Carlos Lyra wasn’t convinced by the plot, and asked Vinicius, “Don’t you think it’s a bit unlikely that this beautiful rich girl would fall in love with a beggar?”  Vinicius, ever the romantic, responded, “It so happens that this beggar is charming, advanced, and put-together… and what’s more, it was Spring, my dear partner, Spring, understand?” Ultimately, the perhaps implausible plot was overshadowed by the lovely songs in the play, including “Primavera,” “Sabe você,” “Maria Moita,” and “Samba do Carioca,” along with “Pau de Arara.”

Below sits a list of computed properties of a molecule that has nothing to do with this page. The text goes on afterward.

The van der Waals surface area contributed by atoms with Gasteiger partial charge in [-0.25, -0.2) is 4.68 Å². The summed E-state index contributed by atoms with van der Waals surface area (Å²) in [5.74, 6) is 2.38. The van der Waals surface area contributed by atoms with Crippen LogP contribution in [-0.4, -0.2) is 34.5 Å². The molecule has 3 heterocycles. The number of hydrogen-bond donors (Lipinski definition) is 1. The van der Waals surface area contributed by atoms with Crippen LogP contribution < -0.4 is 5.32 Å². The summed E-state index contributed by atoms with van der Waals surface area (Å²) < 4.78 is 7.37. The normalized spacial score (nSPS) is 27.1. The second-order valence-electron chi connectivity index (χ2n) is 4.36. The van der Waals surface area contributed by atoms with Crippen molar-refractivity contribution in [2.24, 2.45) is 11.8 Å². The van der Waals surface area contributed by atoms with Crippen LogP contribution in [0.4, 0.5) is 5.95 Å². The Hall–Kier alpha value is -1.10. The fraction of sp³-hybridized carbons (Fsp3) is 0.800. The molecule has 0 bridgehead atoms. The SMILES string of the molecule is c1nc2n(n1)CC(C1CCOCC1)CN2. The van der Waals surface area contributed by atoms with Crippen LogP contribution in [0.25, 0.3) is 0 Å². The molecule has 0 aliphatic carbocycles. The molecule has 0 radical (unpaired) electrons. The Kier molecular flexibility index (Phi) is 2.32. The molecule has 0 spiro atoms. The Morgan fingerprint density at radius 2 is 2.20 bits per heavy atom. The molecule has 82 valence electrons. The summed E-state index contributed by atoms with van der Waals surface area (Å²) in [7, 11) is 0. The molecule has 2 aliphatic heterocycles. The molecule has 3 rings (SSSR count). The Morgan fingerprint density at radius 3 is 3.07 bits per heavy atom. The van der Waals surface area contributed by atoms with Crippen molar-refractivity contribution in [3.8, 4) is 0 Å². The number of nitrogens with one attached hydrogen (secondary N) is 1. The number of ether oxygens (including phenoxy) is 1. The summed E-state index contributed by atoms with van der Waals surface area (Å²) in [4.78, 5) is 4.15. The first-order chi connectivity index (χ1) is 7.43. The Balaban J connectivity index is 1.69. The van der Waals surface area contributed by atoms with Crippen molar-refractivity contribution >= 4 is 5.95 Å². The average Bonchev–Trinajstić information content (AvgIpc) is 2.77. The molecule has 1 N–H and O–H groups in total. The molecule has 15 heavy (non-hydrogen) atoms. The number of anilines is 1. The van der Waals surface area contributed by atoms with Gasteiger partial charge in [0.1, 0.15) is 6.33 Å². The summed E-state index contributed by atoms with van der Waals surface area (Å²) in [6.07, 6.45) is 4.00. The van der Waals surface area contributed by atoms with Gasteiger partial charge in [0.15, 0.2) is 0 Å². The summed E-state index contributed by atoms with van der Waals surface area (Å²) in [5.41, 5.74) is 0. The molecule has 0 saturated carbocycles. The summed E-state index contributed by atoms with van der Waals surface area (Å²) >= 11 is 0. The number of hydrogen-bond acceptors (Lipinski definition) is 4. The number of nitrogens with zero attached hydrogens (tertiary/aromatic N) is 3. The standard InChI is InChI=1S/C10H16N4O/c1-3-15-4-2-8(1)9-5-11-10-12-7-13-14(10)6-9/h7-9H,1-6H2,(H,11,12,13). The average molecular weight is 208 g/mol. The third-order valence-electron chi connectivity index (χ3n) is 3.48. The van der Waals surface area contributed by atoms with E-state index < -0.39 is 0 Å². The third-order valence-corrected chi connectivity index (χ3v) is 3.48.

The play was put on first at Teatro Maison de France, then moved to Teatro de Bolsa, at which point some of the actors were replaced. That’s when the comedian Ary Toledo (singing in the video above) began playing the role of the migrant from Ceará, who was based on a poor northeasterner, familiar to Vinicius, who lived on Copacabana and got by dancing Xaxado and swallowing razors. Toledo asked Carlos Lyra for permission to record the song for the soundtrack, in 1964, and went on to record a live version at Teatro Record during the program O Fino da Bossahosted by Elis Regina and Jair Rodrigues. The audience laughed heartily at Toledo’s comic performance, as you can hear in the recording.